Proposed Independent Contractor Rule
On September 22, 2020, the United States Department of Labor issued a proposed rule to clarify whether a worker should be classified as an employee covered by the Fair Labor Standards Act, i.e. subject to overtime and minimum wage requirements, or an independent contractor. There will be a thirty (30) day comment period after the proposed rule is officially published in the Federal Register.
The proposed rule is designed to ease the confusion surrounding whether a worker should be classified as an employee or independent contractor by using an “economic realities” test. Under the proposed economic reality test, the DOL would use two core factors and three guiding factors to determine whether a worker should be classified as an independent contractor or employee. The two core factors will have greater weight than the guiding factors.
The two core factors are:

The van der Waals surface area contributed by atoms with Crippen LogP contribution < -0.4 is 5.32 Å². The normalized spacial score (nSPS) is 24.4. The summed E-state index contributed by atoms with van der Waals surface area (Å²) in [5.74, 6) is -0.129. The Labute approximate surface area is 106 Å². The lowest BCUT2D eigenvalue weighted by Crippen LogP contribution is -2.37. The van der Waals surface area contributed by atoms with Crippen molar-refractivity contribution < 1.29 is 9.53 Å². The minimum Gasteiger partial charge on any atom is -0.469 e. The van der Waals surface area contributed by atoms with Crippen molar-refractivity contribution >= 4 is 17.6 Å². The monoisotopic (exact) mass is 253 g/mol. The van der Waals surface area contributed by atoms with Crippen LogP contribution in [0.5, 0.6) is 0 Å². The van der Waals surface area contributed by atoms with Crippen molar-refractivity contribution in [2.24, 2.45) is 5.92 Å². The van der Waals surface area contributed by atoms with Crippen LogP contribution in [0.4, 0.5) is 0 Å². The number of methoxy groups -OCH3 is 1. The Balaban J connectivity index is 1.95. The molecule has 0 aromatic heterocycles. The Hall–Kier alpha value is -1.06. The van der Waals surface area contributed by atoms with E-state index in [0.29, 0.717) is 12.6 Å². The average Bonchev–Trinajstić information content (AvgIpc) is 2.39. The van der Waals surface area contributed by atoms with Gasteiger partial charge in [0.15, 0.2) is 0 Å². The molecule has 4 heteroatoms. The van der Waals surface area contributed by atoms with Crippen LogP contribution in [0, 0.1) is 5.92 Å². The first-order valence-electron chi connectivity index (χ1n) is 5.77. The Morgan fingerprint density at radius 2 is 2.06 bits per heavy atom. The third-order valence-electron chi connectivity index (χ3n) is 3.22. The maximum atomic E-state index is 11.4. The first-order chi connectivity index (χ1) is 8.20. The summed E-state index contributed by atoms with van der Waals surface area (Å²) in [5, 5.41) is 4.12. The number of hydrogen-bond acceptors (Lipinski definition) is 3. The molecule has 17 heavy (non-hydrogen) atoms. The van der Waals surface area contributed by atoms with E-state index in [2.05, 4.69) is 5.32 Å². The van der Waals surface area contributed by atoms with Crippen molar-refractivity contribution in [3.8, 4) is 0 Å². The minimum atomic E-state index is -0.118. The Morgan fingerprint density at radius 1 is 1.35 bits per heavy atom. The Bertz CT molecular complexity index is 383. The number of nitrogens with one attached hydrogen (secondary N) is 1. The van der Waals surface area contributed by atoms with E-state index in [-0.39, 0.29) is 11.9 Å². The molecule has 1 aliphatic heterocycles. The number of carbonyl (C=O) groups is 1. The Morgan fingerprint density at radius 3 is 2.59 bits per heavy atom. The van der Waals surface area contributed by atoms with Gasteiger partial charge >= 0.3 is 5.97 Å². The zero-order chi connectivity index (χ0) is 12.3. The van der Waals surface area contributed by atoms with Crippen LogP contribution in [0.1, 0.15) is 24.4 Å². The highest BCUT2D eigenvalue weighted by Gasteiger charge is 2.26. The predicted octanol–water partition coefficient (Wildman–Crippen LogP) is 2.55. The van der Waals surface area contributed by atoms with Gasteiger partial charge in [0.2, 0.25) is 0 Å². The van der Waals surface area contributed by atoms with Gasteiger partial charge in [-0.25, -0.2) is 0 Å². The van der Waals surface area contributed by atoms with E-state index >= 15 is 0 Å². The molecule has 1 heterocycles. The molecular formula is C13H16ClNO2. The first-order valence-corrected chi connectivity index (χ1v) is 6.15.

- The nature and degree of the worker’s control over the work. Under this factor, the DOL would lean towards classifying a worker as an independent contractor when the worker exercises substantial control over key aspects of the performance of the work, such as:
- Setting the work schedule;
- Choosing assignments;
- Working with little or no supervision;
- Being able to work for others, including the potential employer’s competitors.
- The worker’s opportunity for profit or loss based on initiative or investment. Under this factor, the DOL would lean towards classifying a worker as an independent contractor when the worker has an opportunity for profit or loss on either:
- The exercise of personal initiative, including managerial skill or business acumen;
- The management of investments in or capital expenditure on helpers, equipment, or materials.
The three guiding factors are:
- The amount of skill required for the work.
- The degree of permanence of the working relationship between the worker and the potential employer. The DOL would lean towards classifying a work as an independent contractor if the working relationship is definite in duration or sporadic, rather than indefinite in duration or continuous.